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Seventh District business conditions in April and May were similar to conditions during the previous reporting period; the economy continued to expand at a moderate pace, though activity lagged in Michigan. Consumer spending was again generally subdued, while business spending continued to increase. Residential construction remained solid, and commercial real estate development increased at a steady pace in many parts of the District. Manufacturing activity continued to expand, though the rate of increase slowed in many industries. Lending activity to both businesses and households picked up from the previous survey period. There were reports of price increases throughout the supply chain, but overall cost and price pressures were moderate. Spring planting proceeded quickly, but farmers expressed some concerns about slow crop development due to cool weather and, in many parts of the District, inadequate rainfall.
Consumer spending was again generally subdued. Retailers reported that sales in the Midwest during May were weaker than in other parts of the country and below expectations, in part because of unseasonable weather. One contact said that sales of home and garden merchandise were especially slow. As a result, inventories of these goods were heavy, but the contact believed sales would pick up as the weather improved in June. Auto dealers' characterizations of new vehicle sales in May ranged from "OK" and "decent" to "tough." Vehicle inventories remained high. A large restaurant chain noted that sales in the Midwest were still strong, but not as robust as at the end of last year. Tourism contacts in Chicago reported positive conditions, while those in Michigan reported a sluggish pace of spending, in part due to the colder weather in May. Hotels in Michigan said that summer reservations were running below year-ago levels, but they remained optimistic and speculated that travelers had grown more willing to make plans on short notice.
Business spending continued to increase. A majority of contacts planned to expand capital spending during the next twelve months, and reports of decreases in investment were sporadic. Trucking volumes moderated some, particularly for consumer goods; nonetheless, one industry analyst forecasted a pickup later in the year. Labor market conditions continued to improve, with several contacts indicating that job openings had increased. Demand reportedly firmed for workers in professional services, health care, and, to a limited extent, some manufacturing industries. In contrast, layoffs occurred at a large retailer, a food manufacturer, and an auto supplier; and a large staffing services firm reported a small decline in demand for temporary workers relative to a year earlier. Truck drivers were easier to find. However, other skilled workers--notably in manufacturing--were in short supply, and one staffing firm said that businesses were more willing to pay direct-hire fees to fill openings.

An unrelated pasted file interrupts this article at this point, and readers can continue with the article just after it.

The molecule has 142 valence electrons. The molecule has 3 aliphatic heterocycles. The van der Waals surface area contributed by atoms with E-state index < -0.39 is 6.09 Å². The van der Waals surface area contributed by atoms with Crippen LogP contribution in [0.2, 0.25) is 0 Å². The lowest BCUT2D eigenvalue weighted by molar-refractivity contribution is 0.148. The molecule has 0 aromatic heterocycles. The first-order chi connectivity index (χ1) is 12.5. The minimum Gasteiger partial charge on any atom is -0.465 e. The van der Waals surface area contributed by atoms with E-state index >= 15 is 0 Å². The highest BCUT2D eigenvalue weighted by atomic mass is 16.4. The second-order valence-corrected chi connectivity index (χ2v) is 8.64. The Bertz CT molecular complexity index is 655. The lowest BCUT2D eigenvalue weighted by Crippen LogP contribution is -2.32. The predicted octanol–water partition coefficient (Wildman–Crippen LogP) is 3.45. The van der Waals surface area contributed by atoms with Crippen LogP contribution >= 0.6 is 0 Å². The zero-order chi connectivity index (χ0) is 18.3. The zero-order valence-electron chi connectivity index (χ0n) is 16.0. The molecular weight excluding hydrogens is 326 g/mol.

Construction and Real Estate
Reports on construction and real estate activity were mixed by location and market segment. Residential construction continued to be solid overall, though it showed signs of moderating in some parts of the District. The supply of unsold single-family homes fell slightly in Milwaukee, but ticked up in the Detroit area. Commercial real estate development continued to expand at a steady pace in many parts of the District. However, one contact in Michigan noted a further slowdown in commercial development there and attributed the decline to the weak performance of the auto industry. On balance, commercial vacancy rates and rents were stable. Some further declines in vacancies were reported in suburban Chicago, but contacts expressed some concern about excess space in parts of Iowa.